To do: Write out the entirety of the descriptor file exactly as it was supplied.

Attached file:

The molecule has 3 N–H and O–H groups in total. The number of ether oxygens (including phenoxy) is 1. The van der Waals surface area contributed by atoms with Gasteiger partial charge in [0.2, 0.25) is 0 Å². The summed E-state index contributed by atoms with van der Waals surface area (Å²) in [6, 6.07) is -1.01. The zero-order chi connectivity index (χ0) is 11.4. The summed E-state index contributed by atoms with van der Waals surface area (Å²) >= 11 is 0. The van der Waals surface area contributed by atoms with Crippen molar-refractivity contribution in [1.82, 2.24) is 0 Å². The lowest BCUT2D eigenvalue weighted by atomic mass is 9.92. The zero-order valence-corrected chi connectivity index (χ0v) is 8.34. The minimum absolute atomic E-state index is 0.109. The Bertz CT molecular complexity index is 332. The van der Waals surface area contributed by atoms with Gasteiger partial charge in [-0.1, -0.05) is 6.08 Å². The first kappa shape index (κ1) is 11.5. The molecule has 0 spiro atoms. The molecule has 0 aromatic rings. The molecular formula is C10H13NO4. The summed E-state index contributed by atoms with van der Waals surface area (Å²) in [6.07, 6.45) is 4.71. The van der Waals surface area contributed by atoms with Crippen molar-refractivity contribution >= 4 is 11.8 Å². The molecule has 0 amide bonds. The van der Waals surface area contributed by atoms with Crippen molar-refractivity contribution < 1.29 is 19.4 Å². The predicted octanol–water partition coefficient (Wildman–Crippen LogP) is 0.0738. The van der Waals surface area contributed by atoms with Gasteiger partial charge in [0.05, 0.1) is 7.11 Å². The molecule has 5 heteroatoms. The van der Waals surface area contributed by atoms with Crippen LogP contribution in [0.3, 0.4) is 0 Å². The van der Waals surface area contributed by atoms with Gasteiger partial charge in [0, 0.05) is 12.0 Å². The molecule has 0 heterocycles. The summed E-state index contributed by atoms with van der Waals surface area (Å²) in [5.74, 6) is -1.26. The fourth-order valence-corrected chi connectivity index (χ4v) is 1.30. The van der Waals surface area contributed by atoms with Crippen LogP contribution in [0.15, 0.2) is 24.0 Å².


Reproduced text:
The molecule has 3 N–H and O–H groups in total. The number of ether oxygens (including phenoxy) is 1. The van der Waals surface area contributed by atoms with Gasteiger partial charge in [0.2, 0.25) is 0 Å². The summed E-state index contributed by atoms with van der Waals surface area (Å²) in [6, 6.07) is -1.01. The zero-order chi connectivity index (χ0) is 11.4. The summed E-state index contributed by atoms with van der Waals surface area (Å²) >= 11 is 0. The van der Waals surface area contributed by atoms with Crippen molar-refractivity contribution in [1.82, 2.24) is 0 Å². The lowest BCUT2D eigenvalue weighted by atomic mass is 9.92. The zero-order valence-corrected chi connectivity index (χ0v) is 8.34. The minimum absolute atomic E-state index is 0.109. The Bertz CT molecular complexity index is 332. The van der Waals surface area contributed by atoms with Gasteiger partial charge in [-0.1, -0.05) is 6.08 Å². The first kappa shape index (κ1) is 11.5. The molecule has 0 spiro atoms. The molecule has 0 aromatic rings. The molecular formula is C10H13NO4. The summed E-state index contributed by atoms with van der Waals surface area (Å²) in [6.07, 6.45) is 4.71. The van der Waals surface area contributed by atoms with Crippen molar-refractivity contribution >= 4 is 11.8 Å². The molecule has 0 amide bonds. The van der Waals surface area contributed by atoms with Crippen molar-refractivity contribution < 1.29 is 19.4 Å². The predicted octanol–water partition coefficient (Wildman–Crippen LogP) is 0.0738. The van der Waals surface area contributed by atoms with Gasteiger partial charge in [0.05, 0.1) is 7.11 Å². The molecule has 5 heteroatoms. The van der Waals surface area contributed by atoms with Crippen LogP contribution in [0.3, 0.4) is 0 Å². The van der Waals surface area contributed by atoms with Gasteiger partial charge in [0, 0.05) is 12.0 Å². The molecule has 0 heterocycles. The summed E-state index contributed by atoms with van der Waals surface area (Å²) in [5.74, 6) is -1.26. The fourth-order valence-corrected chi connectivity index (χ4v) is 1.30. The van der Waals surface area contributed by atoms with Crippen LogP contribution in [0.15, 0.2) is 24.0 Å².